How long were the conductors between the breaker and the fault point? #12 AWG is pretty good at limiting fault current.
Roughly 10' of romex from the breaker to a junction box where it branched out. The shorted wires ran another 10' from the junction box to a switch box in the wall, so 20' total.

I don't see any soot. I've never opened/dissected a breaker, but I'll try.
 

junkhound

Senior Member
Location
Renton, WA
Occupation
EE, power electronics specialty
It was a brand new Square D breaker.
I test power circuits with FETs and IGBTs to failure in the course of design/development.
My lab bench has about 30 feet of 12 AWG from a 15A QO breaker, short circuit current can be a bit over 1 kA when a FET shorts.
The breaker is 47 yeas old.
Tripped a few times just this last week, no problems, (those trips were likely < 100A). I suspect over lifetime number of trips is in the many hundreds at 1 kA or more, thousands of trips at 100 A level. Note: will replace is the upstream 50A breaker ever trips :sneaky:

EDIT - did see that OP later posted it was a homeline breaker.


As for BOOM! There was an arc of light about the size of my fist, op obviously has very little electrical experience and needs to get some training before stripping wires. 200 J at most from residential short circuit with a QO breaker trip, similar to small firecracker.
Perhaps OP has a homeline breaker - no experience with those, probably take longer to trip than QO. too lazy and uninterested to look up homeline trip curves.
Now, as far as boom, discharging a 6 kV, 0.4 Farad (huge, big, etc, 7MJ) is BOOM.
 

growler

Senior Member
Location
Atlanta,GA
Unusual for a QO to go boom, so if a Homeline has the same guts, should be the same. I’ve had QO and CH breakers that trip without as much as a whimper on a short, but GE and BR you know it! LOL!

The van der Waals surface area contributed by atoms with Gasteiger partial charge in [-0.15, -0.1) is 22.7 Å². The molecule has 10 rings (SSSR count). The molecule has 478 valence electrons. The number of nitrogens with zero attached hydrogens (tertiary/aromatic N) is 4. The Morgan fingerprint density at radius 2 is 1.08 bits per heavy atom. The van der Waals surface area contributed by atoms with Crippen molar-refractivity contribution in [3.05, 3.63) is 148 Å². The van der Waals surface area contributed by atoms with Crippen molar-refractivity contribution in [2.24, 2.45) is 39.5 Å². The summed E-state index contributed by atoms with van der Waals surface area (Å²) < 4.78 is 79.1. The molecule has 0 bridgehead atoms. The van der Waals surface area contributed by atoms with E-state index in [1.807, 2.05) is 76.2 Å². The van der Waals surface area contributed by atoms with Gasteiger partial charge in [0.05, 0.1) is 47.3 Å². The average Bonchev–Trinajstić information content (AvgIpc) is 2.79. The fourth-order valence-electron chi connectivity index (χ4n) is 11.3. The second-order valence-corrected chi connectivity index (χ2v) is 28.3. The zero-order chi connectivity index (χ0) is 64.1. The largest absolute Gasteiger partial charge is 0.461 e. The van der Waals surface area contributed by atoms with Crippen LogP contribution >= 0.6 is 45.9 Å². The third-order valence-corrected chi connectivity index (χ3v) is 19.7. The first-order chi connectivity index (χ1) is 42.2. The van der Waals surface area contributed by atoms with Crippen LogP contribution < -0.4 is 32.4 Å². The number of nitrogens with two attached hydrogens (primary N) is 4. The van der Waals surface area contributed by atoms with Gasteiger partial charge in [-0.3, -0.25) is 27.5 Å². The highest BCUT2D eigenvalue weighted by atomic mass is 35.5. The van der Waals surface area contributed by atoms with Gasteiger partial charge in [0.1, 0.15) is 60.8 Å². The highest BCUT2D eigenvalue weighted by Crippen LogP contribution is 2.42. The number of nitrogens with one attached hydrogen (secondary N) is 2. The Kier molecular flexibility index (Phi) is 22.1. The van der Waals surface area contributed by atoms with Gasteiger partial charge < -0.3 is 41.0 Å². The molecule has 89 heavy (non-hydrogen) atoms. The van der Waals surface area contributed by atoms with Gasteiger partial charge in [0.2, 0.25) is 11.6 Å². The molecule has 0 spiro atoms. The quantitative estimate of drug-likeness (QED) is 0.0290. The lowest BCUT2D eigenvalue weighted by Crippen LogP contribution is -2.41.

I kind of wonder if this wasn't some sort of knock-off or counterfeit version of a Square D breaker. Those things do have a way of getting into the supply chain.
 

4x4dually

Member
Location
Stillwater, OK
Occupation
Electrical Engineer
Holy crap? That was from one short circuit event? I wouldn't have expected that.
Unusual for a QO to go boom, so if a Homeline has the same guts, should be the same.
I guess I've always expected the QO line to be superior internally in addition to externally. I've never researched it, but I might now. Other than trip indication and 3 pole options, I figured there would be something better about them.
 

jim dungar

Moderator
Staff member
Location
Wisconsin
Occupation
Retired Electrical Engineer - Power Systems
Holy crap? That was from one short circuit event? I wouldn't have expected that.

I guess I've always expected the QO line to be superior internally in addition to externally. I've never researched it, but I might now. Other than trip indication and 3 pole options, I figured there would be something better about them.
Nope. 40 years ago they were designed to use common components, the differentiator was the trip indicator and the plug on jaw.
 
Top